I can’t be totally pessimistic, education is improving, and will be even more with the XO’s OLPC has donated. More girls are being allowed to attend instead of getting married when they turn 13.
We started teaching the teachers about the XO and its programs from 3pm to 5pm every day. The first day was very fustrating because they could not grasp the concept of the mouse. It took about 30 minutes just for them to get a hang of clicking and dragging the mouse. We started with record and write. Then we tried to get them to copy and paste a picture into write and illustrate a story- big mistake for the first day. Each day got better and better. The second day we taught speak and wikipedia which they really enjoyed. Then we taught them memorize and calculate.
They made their own memorize game by matching a swahili word with an english one
i.e. Jambo-Hello Asante-Thank you. We moved on to ruler, implode, and moon activity. We have accomplished so much in only four days. We decided that we will start teaching the children in the morning and continue the teacher workshops from 3-5pm each day. I also decided that I am going to start an after school program where we will go more in depth with the XO’s so that they will fully understand the functions. Some of the OLPC team have become full time teachers- they have taught english, science, and of course computer science. The solar panels we installed are a huge success and we were able to also put in a light so that the children can learn at night.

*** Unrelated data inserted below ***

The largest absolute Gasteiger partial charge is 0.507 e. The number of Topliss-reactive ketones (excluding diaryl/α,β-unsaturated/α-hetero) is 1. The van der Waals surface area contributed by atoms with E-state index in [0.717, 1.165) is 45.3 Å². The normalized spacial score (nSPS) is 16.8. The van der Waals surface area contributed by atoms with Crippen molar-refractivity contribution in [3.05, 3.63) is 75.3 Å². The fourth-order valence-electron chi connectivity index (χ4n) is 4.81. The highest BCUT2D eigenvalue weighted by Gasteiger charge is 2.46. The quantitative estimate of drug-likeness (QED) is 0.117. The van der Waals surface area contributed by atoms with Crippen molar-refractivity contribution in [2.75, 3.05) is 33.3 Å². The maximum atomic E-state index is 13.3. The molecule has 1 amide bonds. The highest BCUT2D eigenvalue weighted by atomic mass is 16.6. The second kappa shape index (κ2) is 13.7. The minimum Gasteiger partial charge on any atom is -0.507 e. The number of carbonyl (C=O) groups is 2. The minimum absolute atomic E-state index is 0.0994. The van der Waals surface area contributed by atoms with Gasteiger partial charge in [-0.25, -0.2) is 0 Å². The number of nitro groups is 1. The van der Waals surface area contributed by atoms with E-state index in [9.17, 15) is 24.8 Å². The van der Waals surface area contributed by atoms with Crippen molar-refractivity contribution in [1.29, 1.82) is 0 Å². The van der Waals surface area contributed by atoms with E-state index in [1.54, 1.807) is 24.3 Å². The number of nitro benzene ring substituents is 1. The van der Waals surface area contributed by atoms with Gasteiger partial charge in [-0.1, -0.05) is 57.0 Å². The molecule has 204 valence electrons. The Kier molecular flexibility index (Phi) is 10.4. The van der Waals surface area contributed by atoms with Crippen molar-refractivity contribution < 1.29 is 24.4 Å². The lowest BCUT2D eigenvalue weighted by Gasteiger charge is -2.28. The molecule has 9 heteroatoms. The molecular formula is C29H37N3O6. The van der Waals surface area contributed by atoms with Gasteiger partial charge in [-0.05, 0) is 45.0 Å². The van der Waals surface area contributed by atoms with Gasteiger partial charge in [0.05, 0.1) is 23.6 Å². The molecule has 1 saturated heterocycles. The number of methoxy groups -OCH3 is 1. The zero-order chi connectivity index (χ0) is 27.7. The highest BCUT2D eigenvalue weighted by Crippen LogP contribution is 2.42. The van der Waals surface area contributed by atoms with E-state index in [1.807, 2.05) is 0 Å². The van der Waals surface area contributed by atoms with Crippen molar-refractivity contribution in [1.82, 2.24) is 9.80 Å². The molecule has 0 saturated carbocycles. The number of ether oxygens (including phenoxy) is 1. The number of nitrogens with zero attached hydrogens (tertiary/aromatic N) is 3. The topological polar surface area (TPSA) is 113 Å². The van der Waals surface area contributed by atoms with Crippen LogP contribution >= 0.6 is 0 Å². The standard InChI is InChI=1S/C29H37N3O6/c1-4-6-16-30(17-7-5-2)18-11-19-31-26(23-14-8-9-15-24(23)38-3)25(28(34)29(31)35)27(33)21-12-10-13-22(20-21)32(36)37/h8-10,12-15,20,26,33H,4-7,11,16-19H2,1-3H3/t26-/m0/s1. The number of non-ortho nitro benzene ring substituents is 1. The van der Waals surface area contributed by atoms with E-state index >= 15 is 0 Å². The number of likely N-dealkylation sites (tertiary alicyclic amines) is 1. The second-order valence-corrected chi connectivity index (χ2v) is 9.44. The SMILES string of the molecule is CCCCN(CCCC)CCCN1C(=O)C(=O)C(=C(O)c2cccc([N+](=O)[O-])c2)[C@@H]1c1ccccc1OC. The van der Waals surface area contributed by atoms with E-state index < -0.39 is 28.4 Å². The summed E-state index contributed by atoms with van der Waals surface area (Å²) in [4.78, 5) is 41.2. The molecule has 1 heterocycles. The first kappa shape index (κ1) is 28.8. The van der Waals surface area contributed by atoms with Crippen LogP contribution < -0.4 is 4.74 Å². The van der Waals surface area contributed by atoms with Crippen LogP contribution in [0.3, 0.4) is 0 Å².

All is well!
The school in Pokot is very different from the schools you find in America. First of all, to build a school they use pieces of wood for the frame, then they put the mixture of of cow dung, water, and dirt over the wood. The desks are long wooden benches with a slab of wood for the tables. There are little chalkboards in each of the rooms. They have levels 1-6, along with books for each grade. The books however, are very outdated and most of the English books have mistakes in them. Some of the children actually live near the school in these little houses (like a dormitory.) They sleep on the floor without pillows and blankets. When they wake up they eat porridge and head out to school around 8am and get out at 3pm. There are 8 teachers total, including the head master. They are very excited to learn about the XO’s, most of them have never seen a computer before. Each teacher has at least 2 to 3 subjects that they teach. They have science, social studies, mathematics, swahili, english, and religion. Most of the teachers do not have teaching certificates- just a diploma from high school. The kids are very happy to see us. They always stare and say “Karam” which means good in Pokot or they say “how are you, how are you.”